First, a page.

|It was seven oclock on a Thursday morning when I first walked into the American Embassy on the sea front, a few hundred feet from the monument where Vasco Nufiez de Balboa stands looking proudly out at his great discoverydiscovery for Europeansthe Pacific Ocean. The instruction of the junior political officer began. My boss the First Secretary explained what I already knew; that there were normally three officers in our section but for now there were just the two of us, plus Natalie Worcester who had worked there for years. She was married to a Canal Zone teacher, and she was both our stenographer and the person responsible for preparing our biographic reports on important Panamanians. She was quiet, and she knew a lot. |
So what was I supposed to do? Reporting and representation, the boss explained briefly. He and his wife were planning a reception for my wife and me, the following week, to introduce us to a number of influential people. I thanked him. Meanwhile, he said, today was a weaker day. At least that was what it sounded like in his Louisiana accent; but I knew that he meant Weeka. In those days before optical character readers and computers made it possible to send cables faster than we could write or read them, embassies were instructed to send the department a summary and assessment of the local political scene, once a week, by diplomatic pouch. This was the Weeka, and of course it was supplemented by cables on urgent matters and by longer despatches reporting on various subjects in detail.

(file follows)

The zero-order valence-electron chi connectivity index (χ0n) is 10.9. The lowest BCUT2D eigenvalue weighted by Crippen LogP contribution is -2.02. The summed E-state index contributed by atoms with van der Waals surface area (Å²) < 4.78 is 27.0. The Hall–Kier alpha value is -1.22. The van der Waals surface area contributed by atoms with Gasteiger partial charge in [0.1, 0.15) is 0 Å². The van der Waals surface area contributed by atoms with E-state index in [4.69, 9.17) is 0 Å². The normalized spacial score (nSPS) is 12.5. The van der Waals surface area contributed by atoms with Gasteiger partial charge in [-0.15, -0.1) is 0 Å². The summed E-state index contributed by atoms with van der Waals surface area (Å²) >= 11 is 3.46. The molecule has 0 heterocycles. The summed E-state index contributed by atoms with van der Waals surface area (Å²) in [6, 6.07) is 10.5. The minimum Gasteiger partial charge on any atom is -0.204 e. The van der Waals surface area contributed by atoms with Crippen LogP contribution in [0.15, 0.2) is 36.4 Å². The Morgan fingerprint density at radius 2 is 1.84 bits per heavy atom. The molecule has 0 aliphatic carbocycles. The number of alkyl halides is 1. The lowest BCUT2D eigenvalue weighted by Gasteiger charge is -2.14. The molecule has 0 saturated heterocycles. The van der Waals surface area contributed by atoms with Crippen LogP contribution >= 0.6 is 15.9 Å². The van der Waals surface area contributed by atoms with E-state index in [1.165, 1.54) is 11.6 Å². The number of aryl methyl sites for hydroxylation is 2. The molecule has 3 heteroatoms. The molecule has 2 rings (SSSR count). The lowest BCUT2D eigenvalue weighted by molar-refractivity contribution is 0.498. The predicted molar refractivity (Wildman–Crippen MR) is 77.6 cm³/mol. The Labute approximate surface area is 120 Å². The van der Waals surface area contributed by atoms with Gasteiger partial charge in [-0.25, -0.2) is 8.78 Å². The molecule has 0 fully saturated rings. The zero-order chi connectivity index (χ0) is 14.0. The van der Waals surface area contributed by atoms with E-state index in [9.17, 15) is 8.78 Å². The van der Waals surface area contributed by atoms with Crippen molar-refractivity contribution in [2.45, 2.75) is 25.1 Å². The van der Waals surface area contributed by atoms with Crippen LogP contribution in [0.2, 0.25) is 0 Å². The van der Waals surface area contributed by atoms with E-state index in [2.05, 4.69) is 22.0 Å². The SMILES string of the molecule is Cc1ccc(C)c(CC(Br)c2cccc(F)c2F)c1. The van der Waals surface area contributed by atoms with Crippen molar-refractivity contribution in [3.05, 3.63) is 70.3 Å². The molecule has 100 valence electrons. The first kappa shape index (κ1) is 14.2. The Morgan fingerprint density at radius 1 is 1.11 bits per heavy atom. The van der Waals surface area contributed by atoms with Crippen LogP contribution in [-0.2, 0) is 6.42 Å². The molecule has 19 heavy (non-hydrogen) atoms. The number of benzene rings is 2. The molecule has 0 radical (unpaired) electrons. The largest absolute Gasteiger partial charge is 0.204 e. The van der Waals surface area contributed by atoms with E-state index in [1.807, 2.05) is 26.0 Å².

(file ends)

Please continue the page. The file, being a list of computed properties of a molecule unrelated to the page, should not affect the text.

My boss said he would show me how he composed his, or rather our, Weeka. I could start helping the following week. It began with the scissors.
There were four or five American intelligence agencies, civilian and military, operating on the Isthmus of Panama. Each sent a lot of reporting to Washington on recent and potential Panama events, and they copied our Embassy with their reporting. My chief found it convenient to snip pieces from the various reports as they came in during the week. Then, on Weeka day, he would combine these snippets, using Scotch tape, with little paragraphs he pounded out with two fingers on his typewriter. Thus was the Weeka constructed. By late morning there were four or five pages of it, which the master let his apprentice read. What the master typed largely summarized the reporting in Panamas numerous and generally unreliable newspapers. My chief had very little of his own to contribute. He handed the mess to Natalie to type in final form as a despatch to the department, and invited me to join him for a sandwich in the Embassy snack bar. Next day, he said, he would introduce me to an informal Friday luncheon group which included some of the Embassys most reliable contacts.